SINGAPORE – Chinese offshore oil producer CNOOC Ltd. (search) said on Tuesday it was still weighing a bid for Unocal, possibly spoiling oil major Chevron's deal to buy the U.S. producer for $16 billion.
Chevron (CVX) won a race against several oil firms, including state-run CNOOC, with an April agreement to buy smaller Californian rival Unocal (UCL) in a cash and stock deal. The transaction is pending regulatory approval and carries a $500 million break-up fee, meaning that any new acquirer would have to pay Chevron $500 million.
CNOOC said in a statement to the Hong Kong Stock Exchange (search) that it was "continuing to examine its options with respect to Unocal. These options include a possible offer by the company for Unocal, but no decision has been made in this respect."
"No assurances can be made that the company will ultimately make an offer for Unocal," it added.
It was the first time CNOOC made public its intention to buy Unocal since Reuters reported in January that it was considering a large overseas buy, possibly Unocal. The announcement was in response to a Bloomberg report on Monday that "CNOOC is not considering an offer for Unocal," CNOOC said.
Sources close to the Chinese oil firm and analysts have said CNOOC was unlikely to trump Chevron's offer because of the $500 million break-up fee.
A person close to CNOOC told Reuters on Tuesday that the Chinese company was monitoring the situation and had hired investment bank Rothschild for independent review on Unocal, but it remained highly unlikely for CNOOC to make a counter-bid.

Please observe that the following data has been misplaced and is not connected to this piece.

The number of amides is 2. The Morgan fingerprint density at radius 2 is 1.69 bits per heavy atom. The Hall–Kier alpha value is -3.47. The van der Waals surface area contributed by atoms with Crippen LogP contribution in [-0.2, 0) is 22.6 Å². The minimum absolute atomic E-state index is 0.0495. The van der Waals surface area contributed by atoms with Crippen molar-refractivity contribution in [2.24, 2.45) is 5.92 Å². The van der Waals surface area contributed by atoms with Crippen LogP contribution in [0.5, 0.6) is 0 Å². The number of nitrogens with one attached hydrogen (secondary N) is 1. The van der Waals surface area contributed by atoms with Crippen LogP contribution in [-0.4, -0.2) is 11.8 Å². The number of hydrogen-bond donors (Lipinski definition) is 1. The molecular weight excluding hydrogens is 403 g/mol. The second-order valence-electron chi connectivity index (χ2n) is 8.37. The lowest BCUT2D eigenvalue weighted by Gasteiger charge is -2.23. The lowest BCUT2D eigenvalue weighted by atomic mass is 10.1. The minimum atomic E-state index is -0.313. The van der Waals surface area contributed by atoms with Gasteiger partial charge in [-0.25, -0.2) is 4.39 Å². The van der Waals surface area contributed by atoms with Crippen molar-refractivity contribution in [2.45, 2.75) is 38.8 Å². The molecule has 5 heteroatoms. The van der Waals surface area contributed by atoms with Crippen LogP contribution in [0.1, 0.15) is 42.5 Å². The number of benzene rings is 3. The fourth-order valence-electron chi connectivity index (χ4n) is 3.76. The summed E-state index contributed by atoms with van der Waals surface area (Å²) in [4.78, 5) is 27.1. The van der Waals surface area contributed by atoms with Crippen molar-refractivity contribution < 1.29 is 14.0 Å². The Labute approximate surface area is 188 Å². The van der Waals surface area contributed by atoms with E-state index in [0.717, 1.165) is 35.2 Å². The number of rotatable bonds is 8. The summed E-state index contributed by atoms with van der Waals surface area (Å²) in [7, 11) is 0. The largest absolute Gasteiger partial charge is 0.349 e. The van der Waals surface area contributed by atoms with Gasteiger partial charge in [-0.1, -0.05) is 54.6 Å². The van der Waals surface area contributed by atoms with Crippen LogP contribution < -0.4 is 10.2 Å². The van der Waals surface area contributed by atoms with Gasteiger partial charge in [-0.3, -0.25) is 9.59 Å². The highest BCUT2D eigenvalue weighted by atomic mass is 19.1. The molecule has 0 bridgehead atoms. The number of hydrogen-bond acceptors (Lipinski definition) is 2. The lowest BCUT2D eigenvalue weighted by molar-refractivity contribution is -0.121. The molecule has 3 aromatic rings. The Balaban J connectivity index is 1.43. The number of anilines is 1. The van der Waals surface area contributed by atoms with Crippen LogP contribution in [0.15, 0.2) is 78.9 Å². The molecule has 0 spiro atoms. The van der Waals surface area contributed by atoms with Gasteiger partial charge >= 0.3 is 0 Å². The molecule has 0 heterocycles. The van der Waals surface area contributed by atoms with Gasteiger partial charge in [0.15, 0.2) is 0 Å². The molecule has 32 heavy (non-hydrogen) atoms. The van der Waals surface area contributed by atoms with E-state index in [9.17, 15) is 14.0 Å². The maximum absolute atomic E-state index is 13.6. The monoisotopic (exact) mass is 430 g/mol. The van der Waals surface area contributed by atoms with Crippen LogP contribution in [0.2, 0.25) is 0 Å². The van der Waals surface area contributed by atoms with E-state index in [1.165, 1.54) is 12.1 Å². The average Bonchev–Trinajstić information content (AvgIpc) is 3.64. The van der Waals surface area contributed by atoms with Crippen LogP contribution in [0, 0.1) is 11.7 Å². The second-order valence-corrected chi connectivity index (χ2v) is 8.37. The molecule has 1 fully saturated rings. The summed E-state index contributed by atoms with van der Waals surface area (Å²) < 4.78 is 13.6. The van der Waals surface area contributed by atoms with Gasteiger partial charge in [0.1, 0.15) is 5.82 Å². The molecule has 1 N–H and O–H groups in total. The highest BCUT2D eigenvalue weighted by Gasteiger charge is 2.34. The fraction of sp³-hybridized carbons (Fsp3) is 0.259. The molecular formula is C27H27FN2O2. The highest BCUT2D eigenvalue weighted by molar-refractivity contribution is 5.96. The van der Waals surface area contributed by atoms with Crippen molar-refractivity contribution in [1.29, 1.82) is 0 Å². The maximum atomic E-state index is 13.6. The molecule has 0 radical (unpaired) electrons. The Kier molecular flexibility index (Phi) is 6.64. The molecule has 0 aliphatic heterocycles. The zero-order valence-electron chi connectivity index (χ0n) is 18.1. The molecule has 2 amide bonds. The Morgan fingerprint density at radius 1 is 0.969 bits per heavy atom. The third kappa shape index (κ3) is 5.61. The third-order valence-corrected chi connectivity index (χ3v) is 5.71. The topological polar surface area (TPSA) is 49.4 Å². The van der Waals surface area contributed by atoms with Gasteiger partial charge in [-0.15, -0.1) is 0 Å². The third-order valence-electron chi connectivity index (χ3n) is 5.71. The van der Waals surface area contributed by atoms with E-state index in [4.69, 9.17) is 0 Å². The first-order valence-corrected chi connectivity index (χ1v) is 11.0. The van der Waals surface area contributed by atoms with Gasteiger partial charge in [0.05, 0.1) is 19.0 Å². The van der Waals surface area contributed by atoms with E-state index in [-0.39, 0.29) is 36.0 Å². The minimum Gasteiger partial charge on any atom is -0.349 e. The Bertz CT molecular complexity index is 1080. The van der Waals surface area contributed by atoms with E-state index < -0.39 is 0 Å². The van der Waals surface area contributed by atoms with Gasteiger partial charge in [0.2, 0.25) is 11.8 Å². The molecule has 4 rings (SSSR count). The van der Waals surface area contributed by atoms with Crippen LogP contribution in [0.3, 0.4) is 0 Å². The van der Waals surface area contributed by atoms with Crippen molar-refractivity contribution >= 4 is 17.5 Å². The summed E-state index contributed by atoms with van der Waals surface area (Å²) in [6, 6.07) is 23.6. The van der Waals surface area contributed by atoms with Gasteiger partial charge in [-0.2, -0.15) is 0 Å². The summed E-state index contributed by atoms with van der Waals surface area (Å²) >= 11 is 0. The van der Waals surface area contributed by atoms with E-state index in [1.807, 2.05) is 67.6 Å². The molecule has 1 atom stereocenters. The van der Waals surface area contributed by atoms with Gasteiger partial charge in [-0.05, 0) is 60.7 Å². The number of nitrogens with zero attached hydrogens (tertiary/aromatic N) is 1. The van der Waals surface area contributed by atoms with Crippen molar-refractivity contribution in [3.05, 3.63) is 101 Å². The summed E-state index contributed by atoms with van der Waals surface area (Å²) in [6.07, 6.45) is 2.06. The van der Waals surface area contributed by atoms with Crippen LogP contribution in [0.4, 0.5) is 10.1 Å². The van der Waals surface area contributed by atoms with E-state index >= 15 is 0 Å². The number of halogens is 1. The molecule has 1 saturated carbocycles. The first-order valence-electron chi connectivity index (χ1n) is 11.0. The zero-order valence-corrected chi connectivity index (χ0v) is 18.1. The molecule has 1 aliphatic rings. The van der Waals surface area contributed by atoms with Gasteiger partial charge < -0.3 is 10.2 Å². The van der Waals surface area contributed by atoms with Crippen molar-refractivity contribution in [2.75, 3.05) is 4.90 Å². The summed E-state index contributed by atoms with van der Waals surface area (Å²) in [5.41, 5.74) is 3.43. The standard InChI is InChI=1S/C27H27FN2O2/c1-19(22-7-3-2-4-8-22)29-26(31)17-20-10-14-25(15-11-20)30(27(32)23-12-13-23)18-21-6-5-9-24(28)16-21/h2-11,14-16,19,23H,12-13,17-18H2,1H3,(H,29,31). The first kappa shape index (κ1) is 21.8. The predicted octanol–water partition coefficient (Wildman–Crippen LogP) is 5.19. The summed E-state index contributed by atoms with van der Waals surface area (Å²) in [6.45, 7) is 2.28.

"It is still ... very hard for CNOOC or any non-American company to take on Chevron in its own backyard," the source said. "The probabilities are still stacked against CNOOC."
CNOOC cancelled its offer for Unocal earlier this year because the original plan, backed by Chairman Fu Chengyu, had failed to win the support of the Chinese firm's board.
CNOOC is interested in acquiring Unocal because its oil and natural gas assets in Asia fits CNOOC's aspiration to become a major regional liquefied natural gas (LNG) player. It would have to sell Unocal's unwanted U.S. assets.
A takeover by CNOOC of Unocal would create an entity with a combined market capitalisation of nearly $39 billion, based on Monday's closing stock prices.
The Chevron deal was originally worth $16.4 billion, but Chevron's stock price weakness has reduced the value to about $15.9 billion. Chevron would also take over $1.6 billion in debt. CNOOC had net proven reserves of 2.2 billion barrels of oil equivalents (BOE) at the end of last year, compared with Unocal's 1.754 billion. The Chinese company produced 382,513 barrels of oil and gas per day in 2004, compared with Unocal's 428,000 barrels per day in the fourth quarter of 2004.
Sources say that if CNOOC were to buy Unocal, it would have to finance it with a combination of cash, debt and stock, stretching its balance sheet.
CNOOC shares were down 0.58 percent at HK$4.275 at 0746 GMT. The stock has risen 3.6 percent so far this year, outperforming a 2.8 percent drop on the main Hang Seng Index (search) but underperforming a 25 percent jump in PetroChina shares
"The announcement has minimal impact on the stock performance. It's not telling you anything except they are interested in Unocal," said Mona Chung, portfolio manager at Daiwa Asset Management (H.K.) Ltd. "There's no concrete information such as valuations and all the pricings."